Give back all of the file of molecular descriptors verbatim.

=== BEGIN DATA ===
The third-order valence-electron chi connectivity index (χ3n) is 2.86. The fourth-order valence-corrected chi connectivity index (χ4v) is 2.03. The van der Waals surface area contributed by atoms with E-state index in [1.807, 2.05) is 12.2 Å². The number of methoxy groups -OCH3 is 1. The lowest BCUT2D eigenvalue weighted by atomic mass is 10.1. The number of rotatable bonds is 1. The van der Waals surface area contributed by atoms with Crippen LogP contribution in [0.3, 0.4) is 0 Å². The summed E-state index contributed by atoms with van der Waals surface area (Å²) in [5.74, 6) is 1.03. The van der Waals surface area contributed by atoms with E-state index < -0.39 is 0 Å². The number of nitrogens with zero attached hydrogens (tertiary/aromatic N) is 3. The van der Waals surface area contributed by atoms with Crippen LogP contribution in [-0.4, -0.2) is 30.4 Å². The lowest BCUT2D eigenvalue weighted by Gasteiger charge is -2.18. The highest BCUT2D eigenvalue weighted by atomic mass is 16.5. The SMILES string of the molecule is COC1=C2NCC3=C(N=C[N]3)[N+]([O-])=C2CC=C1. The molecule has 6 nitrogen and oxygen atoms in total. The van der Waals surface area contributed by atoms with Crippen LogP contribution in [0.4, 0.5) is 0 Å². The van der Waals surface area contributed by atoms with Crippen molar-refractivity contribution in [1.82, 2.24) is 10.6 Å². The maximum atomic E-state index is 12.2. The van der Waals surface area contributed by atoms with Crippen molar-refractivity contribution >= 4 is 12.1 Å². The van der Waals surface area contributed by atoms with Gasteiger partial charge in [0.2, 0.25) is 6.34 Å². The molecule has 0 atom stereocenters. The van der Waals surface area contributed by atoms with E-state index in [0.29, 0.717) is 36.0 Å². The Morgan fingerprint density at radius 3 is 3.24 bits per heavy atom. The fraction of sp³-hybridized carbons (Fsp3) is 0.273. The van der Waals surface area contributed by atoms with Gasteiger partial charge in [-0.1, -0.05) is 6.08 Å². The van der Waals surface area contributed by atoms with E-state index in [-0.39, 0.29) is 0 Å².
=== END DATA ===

The third-order valence-electron chi connectivity index (χ3n) is 2.86. The fourth-order valence-corrected chi connectivity index (χ4v) is 2.03. The van der Waals surface area contributed by atoms with E-state index in [1.807, 2.05) is 12.2 Å². The number of methoxy groups -OCH3 is 1. The lowest BCUT2D eigenvalue weighted by atomic mass is 10.1. The number of rotatable bonds is 1. The van der Waals surface area contributed by atoms with Crippen LogP contribution in [0.3, 0.4) is 0 Å². The summed E-state index contributed by atoms with van der Waals surface area (Å²) in [5.74, 6) is 1.03. The van der Waals surface area contributed by atoms with E-state index < -0.39 is 0 Å². The number of nitrogens with zero attached hydrogens (tertiary/aromatic N) is 3. The van der Waals surface area contributed by atoms with Crippen LogP contribution in [-0.4, -0.2) is 30.4 Å². The lowest BCUT2D eigenvalue weighted by Gasteiger charge is -2.18. The highest BCUT2D eigenvalue weighted by atomic mass is 16.5. The SMILES string of the molecule is COC1=C2NCC3=C(N=C[N]3)[N+]([O-])=C2CC=C1. The molecule has 6 nitrogen and oxygen atoms in total. The van der Waals surface area contributed by atoms with Crippen LogP contribution in [0.4, 0.5) is 0 Å². The van der Waals surface area contributed by atoms with Crippen molar-refractivity contribution in [1.82, 2.24) is 10.6 Å². The maximum atomic E-state index is 12.2. The van der Waals surface area contributed by atoms with Crippen molar-refractivity contribution >= 4 is 12.1 Å². The van der Waals surface area contributed by atoms with Gasteiger partial charge in [0.2, 0.25) is 6.34 Å². The molecule has 0 atom stereocenters. The van der Waals surface area contributed by atoms with E-state index in [0.29, 0.717) is 36.0 Å². The Morgan fingerprint density at radius 3 is 3.24 bits per heavy atom. The fraction of sp³-hybridized carbons (Fsp3) is 0.273. The van der Waals surface area contributed by atoms with Gasteiger partial charge in [-0.1, -0.05) is 6.08 Å². The van der Waals surface area contributed by atoms with E-state index in [-0.39, 0.29) is 0 Å².